In the present investigation of patients with isolated MR, we demonstrated a marked increase in LA tissue chymotryptic-like activity and extensive fibrosis, as well as chymase within LA myocytes in association with intracellular chymotryptic activity and myosin breakdown. Furthermore, LA chymase activity was related to LA fibrosis and to the severity of LA dysfunction obtained by serial short-axis cardiac magnetic resonance imaging that covered the ventricles and atria for LA volume calculations that were independent of geometric assumptions.
The study protocol was approved by the University of Alabama at Birmingham Institutional Review Board, and informed consent was obtained from 20 patients with isolated MR secondary to degenerative MV disease (Supplemental Table 1) and 11 control subjects. Control subjects did not have a history of cardiovascular disease and smoking and were not taking any cardiovascular medication. Severe MR was documented on echocardiography and/or Doppler studies in all cases. Exclusion criteria were previous myocardial infarction, infectious or inflammatory disease, autoimmune disease, malignancy, chronic renal failure (serum creatinine >2.5 mg/dl), acute or chronic viral hepatitis, or use of immunosuppressive drugs. All patients had cardiac catheterization before surgery. Patients with obstructive coronary artery disease (>50% stenosis), aortic valve disease, or concomitant mitral stenosis were excluded. All patients had a degenerative MV, manifested by thickening and prolapse of the MV on echocardiography, and Carpentier II MV disease documented at surgery. Biopsy tissue was taken from the LA between the right superior and inferior pulmonary veins, a right atrial (RA) sample was taken from the RA appendage, and LV tissue was taken from the posterior endocardial wall.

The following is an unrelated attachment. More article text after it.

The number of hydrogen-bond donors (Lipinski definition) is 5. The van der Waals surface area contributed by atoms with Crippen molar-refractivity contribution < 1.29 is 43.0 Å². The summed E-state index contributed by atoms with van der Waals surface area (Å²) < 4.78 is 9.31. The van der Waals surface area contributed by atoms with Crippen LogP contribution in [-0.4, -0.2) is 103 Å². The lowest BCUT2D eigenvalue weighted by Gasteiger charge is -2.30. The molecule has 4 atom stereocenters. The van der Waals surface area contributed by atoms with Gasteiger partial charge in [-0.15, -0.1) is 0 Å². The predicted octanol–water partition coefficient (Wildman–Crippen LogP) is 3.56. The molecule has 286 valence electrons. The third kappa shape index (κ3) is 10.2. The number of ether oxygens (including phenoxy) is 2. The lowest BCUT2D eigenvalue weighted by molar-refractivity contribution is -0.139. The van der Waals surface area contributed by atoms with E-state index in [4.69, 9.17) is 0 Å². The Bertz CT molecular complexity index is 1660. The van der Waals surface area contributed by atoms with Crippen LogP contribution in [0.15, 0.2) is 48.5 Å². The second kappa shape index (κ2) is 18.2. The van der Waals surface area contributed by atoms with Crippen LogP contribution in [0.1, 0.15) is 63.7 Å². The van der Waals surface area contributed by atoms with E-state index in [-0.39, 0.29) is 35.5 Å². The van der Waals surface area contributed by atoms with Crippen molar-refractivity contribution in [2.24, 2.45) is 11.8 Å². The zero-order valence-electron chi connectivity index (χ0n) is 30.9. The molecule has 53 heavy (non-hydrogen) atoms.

Nonfailing heart samples
Human samples of the RA, LA, and LV were obtained from the Duke Heart Repository under their approved Duke biorepository institutional review board protocol from donors confirmed brain dead and who had had a LV ejection fraction >50% (Supplemental Table 2). When procuring an organ for transplantation, donor specimens were removed and arrested from the donor and flushed with cold cardioplegic solution, which preserved the organ during transport. Tissue was collected from hospitals in North Carolina to minimize transport time to the Duke University Medical Center. Upon arrival, specimens were immediately sectioned and frozen in liquid nitrogen.